I ask all of you this question — since the vast majority of you are bloggers and some are very serious and determined producers of journalism, non-fiction and fiction.
Next week I am not writing. Next week, to borrow my favorite of Stephen Covey’s Seven Habits of Effective People, I’m shutting down the intellectual production line to “sharpen my saw”.
I plan to do everything but write: sleep, watch the sky, talk to my Dad, hang out with Jose, see my high school friend Sally and pat her dog Lucy and watch the fire glow in fireplaces and attend my favorite small-town auction. We’ll eat some good food, sleep late, go for long walks through Toronto streets and along Lake Ontario.
I will also read a number of books by career writers and editors and teachers of non-fiction that I hope will help to improve my writing. I’ve been cranking copy for a living since 1978, decades before some of you were born. It is a rare and essential luxury to withdraw and really think deeply and broadly about process. About how to do it even better.
I recently finished On Writing Well, by William Zinsser, who is still teaching in Manhattan, at the age of 88. It is a truly stellar book. I cannot recommend it too highly! Don’t simply trust me — it’s sold 1.5 million copies since he wrote it in 1974 (revised many times since.)
I’m going to read this book, by New York Times columnist Verlyn Klinkenborg, whose brief pieces are lovely, clean and graceful.
And this one, by Roy Peter Clark, whose session last September in Decatur, at the Decatur Book Festival, was sold out, a huge auditorium where they wouldn’t let me, a fellow speaker, even sit on the floor to hear him.
I’m eager to read this new book, Good Prose, another guide to writing well, reviewed recently in The Wall Street Journal:
Messrs. Kidder and Todd claim that one reason their relationship remained productive for so many years was that “we shared a code common to men of our era, which meant that we didn’t expect much, or feel like offering much, in the way of intimacy or ‘sharing.’ ” Maybe so, but in a sense they were exceptionally intimate: One of the secrets of Mr. Kidder’s success is that he is not afraid of writing badly in front of his editor, which frees him from the paralysis of writer’s block. I’ve worked as a magazine editor for 20 years and done some writing on the side, and I’d say that the relationship you have with your editor should be like the one you have with your urologist—you should feel comfortable showing him unspeakable, embarrassing things and trust that he will not recoil but endeavor straightforwardly and discreetly to help. (The writer-editor relationship should also have a confidentiality akin to attorney-client privilege or, perhaps more aptly, to that of the psychiatric couch.)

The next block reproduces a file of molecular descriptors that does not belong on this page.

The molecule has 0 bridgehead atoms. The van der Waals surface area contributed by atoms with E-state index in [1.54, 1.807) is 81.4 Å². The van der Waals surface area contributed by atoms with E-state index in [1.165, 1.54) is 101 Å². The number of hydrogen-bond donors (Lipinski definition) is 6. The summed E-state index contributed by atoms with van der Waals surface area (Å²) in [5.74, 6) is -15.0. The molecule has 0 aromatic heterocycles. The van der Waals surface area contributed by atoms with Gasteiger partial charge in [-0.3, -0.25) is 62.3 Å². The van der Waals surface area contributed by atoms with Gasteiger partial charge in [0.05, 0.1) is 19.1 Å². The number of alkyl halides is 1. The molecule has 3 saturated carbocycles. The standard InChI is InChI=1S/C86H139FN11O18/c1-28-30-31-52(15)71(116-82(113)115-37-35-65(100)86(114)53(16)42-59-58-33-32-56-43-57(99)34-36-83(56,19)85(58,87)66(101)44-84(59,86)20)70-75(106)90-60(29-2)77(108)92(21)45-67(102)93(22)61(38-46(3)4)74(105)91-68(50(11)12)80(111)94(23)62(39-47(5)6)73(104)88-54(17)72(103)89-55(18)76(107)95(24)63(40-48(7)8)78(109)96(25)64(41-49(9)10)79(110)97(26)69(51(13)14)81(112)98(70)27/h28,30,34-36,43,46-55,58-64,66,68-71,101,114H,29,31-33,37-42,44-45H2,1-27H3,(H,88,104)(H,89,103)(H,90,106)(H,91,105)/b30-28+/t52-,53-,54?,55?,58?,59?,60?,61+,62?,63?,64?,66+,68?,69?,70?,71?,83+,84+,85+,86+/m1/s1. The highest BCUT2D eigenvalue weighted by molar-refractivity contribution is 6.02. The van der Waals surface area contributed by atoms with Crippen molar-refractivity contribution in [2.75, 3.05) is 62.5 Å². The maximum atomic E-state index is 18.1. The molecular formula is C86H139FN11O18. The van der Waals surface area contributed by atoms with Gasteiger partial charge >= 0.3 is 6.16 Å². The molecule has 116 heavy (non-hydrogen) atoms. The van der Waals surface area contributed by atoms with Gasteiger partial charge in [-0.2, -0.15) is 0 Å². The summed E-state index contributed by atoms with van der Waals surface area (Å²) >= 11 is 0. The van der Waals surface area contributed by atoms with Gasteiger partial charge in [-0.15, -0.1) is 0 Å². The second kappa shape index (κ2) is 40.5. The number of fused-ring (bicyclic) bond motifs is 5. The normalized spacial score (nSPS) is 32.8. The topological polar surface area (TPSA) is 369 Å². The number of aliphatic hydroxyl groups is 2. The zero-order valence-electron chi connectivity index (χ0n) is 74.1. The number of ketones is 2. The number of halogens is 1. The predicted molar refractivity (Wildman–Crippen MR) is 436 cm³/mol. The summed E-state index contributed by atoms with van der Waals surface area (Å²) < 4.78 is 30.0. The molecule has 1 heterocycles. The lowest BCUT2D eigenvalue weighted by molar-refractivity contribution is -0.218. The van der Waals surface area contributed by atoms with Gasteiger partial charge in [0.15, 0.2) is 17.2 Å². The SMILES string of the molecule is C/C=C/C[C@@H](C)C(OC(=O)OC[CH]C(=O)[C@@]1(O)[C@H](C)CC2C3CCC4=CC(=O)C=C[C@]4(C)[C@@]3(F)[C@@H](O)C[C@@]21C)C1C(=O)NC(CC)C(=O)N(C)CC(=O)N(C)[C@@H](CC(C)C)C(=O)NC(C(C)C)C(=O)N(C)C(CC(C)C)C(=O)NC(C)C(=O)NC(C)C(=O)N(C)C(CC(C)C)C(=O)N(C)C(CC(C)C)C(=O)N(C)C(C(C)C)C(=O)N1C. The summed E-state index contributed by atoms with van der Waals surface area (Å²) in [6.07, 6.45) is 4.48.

One of the things I very rarely talk about here at Broadside, when I talk about writing for a living, is my relationships with my editors, without whom I would starve in a month. Unlike blogging, my writing for print and books always goes through multiple layers of editing by others, often people I will never meet and may not even speak to.
These relationships have tremendous power and weight:
— I have to retain my voice
— I have to insure my material remains factually accurate
— My stories need to retain their rhythm and tone; like a piece of musical composition, none of my word choices or sentence lengths or paragraph lengths are arbitrary
— I need to be sure the many underlying themes are carried through and clear to my readers
But, I also need
— to retain long-term relationships in a small industry where people move around a lot, but stay in the biz for decades
— be well-paid
— keep, as much as I can, a reputation as someone that agents, editors, assistants and publicists really want to work with again
This is the single greatest inherent weakness of blogging. Other than your followers, who is editing you and forcing you, on every single story, to up your game?
I recently read the post of blogger who said — and I could not tell if she was serious — that she expected an agent to find her and publishing success would follow.
Journalism and commercial book publishing is a team sport! I cannot emphasize this enough. For someone who may have zero writing training or work-shopping experience, who has never been heavily edited — which means answering a lot of questions from a lot of people who now control some or all of your career and income and reputation — it will be one hell of a shock.
When fellow blogger Mrs. Fringe and I met for coffee a while back, I learned how serious and determined she is to publish fiction. But she’s also shown it to some of the nation’s toughest editors and they were encouraging.
My first book, “Blown Away: American Women and Guns” got some terrific reviews; Booklist (which librarians read to decide what to buy) called it “groundbreaking and invaluable.” But it was very lightly edited so I had no true feeling for a hands-on editing job until I got my editors’ notes back on “Malled: My Unintentional Career in Retail.”
I was alone, in a motel room in Victoria, B.C., visiting my mother. I read them and panicked. Totally panicked.
Basically, my editor — who was, of course, half my age — said “I really like Chapters 11 and 12.”
What about Chapters One through 10?
Suffice to say that 30 years, three big newspaper staff reporting jobs and thousands of freelance articles had still not prepared me, emotionally or intellectually, for this intense level of trust, revision and sheer hard work.
What are you doing these days to sharpen and grow your writing skills?